Kenny MacAskill: Scotland should leave Rockall alone

Rockall. Picture: PA
Rockall. Picture: PA
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‘Oh the Empire it is finished/No foreign lands to seize/So the greedy eyes of England/Are turning to the seas” .

Those are the opening lines of an Irish Republican song about Rockall but I never thought I’d hear it used it in a Scottish context. To be fair, the recent words of Fiona Hyslop have been far more consensual than the initial bellicose comments coming from the Scottish Government.

Echoing her Irish counterpart she has played up discussion, not sabre rattling.

It’s certainly not been the belligerent actions so beloved by some Brexiteers and certainly far from the gunship diplomacy displayed by Britain towards Iceland during the Cod War. However, its still a position that’s of doubtful legality, and bordering on the inept politically as the First Minister flew in for a meeting with the EU.

For Rockall is a volcanic rock in the Atlantic with Britain and Ireland disputing claims to it, and Denmark and Iceland also expressing an interest in its status. It’s unedifying to say the least and more reminiscent of Chinese expansionism in the South China seas, that’s rightly condemned by all.

I’m currently in the Western Isles. It’s where my father was born and where my grandparents, whom I visited every year, lived.

I drove past their old house that I stayed in every summer and recalled that the next door neighbour had been a St Kilda evacuee.

An elderly spinster, she was rather peculiar, so visits were discouraged by my granny.

I ventured across anyway as she was open handed and children love largesse.

But, as a result, that lonely island outcrop has fascinated me ever since and it’s a huge regret that I’ve still never made it out there.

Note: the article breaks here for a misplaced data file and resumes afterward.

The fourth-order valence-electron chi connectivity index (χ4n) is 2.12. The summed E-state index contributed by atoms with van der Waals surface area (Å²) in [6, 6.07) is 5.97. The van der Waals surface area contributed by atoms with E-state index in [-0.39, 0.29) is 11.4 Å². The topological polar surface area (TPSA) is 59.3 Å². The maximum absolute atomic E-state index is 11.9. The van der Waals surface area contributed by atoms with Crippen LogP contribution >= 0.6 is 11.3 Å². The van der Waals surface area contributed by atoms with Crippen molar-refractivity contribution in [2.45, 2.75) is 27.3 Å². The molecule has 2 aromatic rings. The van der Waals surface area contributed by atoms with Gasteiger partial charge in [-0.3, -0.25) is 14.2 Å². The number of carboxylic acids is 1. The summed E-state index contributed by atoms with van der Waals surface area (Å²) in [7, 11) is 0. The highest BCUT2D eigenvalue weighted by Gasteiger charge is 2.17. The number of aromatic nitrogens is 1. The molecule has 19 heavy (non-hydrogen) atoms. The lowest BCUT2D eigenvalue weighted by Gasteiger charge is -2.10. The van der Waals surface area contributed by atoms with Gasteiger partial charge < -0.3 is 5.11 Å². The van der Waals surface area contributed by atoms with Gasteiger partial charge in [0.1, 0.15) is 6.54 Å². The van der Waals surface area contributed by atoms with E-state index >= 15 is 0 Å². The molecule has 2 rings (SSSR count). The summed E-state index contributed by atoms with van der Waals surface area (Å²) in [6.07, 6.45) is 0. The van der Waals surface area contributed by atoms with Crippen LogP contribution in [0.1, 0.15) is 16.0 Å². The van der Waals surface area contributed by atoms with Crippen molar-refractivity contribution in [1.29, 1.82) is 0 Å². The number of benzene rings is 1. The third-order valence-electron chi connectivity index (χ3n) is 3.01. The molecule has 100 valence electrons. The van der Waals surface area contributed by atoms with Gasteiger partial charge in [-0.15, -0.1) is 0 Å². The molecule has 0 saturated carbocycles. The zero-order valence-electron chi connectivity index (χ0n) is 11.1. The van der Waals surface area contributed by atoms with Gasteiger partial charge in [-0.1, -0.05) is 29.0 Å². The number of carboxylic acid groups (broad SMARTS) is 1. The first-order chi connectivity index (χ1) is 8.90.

It’s visible from the islands and I’ve seen it myself on a clear day crossing from Harris to Berneray. It was at least inhabited and capable of sustaining life as was shown before its bleakness and remoteness brought about its demise in the early decades of the last century.

The tales I’ve read in books about its people rowing or sailing the 26 or so miles to the Hebrides are truly awe inspiring. Incredible people and I feel privileged to have met someone from there, even if she left as a small child.

Rockall on the other hand is way over the horizon from anywhere in either Scotland or Ireland. It’s 228 miles from South Uist and 260 miles from the coast of Donegal. Its 167 nautical miles further west than St Kilda. Even the best of binoculars won’t allow you sight.

It was claimed by Britain in 1955 giving some validity to the suggestion as in the song that it was as the empire was crumbling. The Royal Navy placing a brass plaque somehow and somewhere upon it and hoisting up a Union Jack. The 40 days or so later spent on it by an adventurer when I was younger only confirm that its uninhabitable; he was literally tied down to avoid being blown or washed away, and all his supplies were provided from a ship.

The British government were no doubt seeking to protect fishing rights and expand its economic zone. But the UN Convention on the law of the sea adopted in 1982 stipulates that “Rocks which cannot sustain human habitation or economic life of their own shall have no exclusive economic zone or continental shelf.”

Notwithstanding that, Britain made its formal claim in 2009, no doubt as the oil and gas reserves came into consideration, together with new technology and rising fuel prices. Of course Scottish fisherman, or more like the few oligarchs who control what remains of the deep sea fleet, will be seeking exclusivity for the 12-mile protected zone.

To be pushing this claim as the First Minister met with Michel Barnier seems strange, though, to say the least. We’ve just had EU elections in which the Scottish Government sang the praises of the EU for bringing peace and dispute resolution to a troubled continent. Why then not seek to have this arbitrated by them or some other international institution, rather than mimic, albeit more politely, British expansionism?

Moreover, given EU support shown to the Republic of Ireland over the Irish border issue, and which was lauded by the SNP, why should the Irish wilt on threats from Scottish Fisheries Protection?​

The reality is that the oil and gas are going to have to remain in the sea to avoid humanity’s elimination, not just the evacuation of one island. Fishing stocks require protection from extinction by trawlers wherever they sail from and whoever owns them.

I don’t know to whom Rockall belongs but all my instincts tell me its no ones, just leave it be.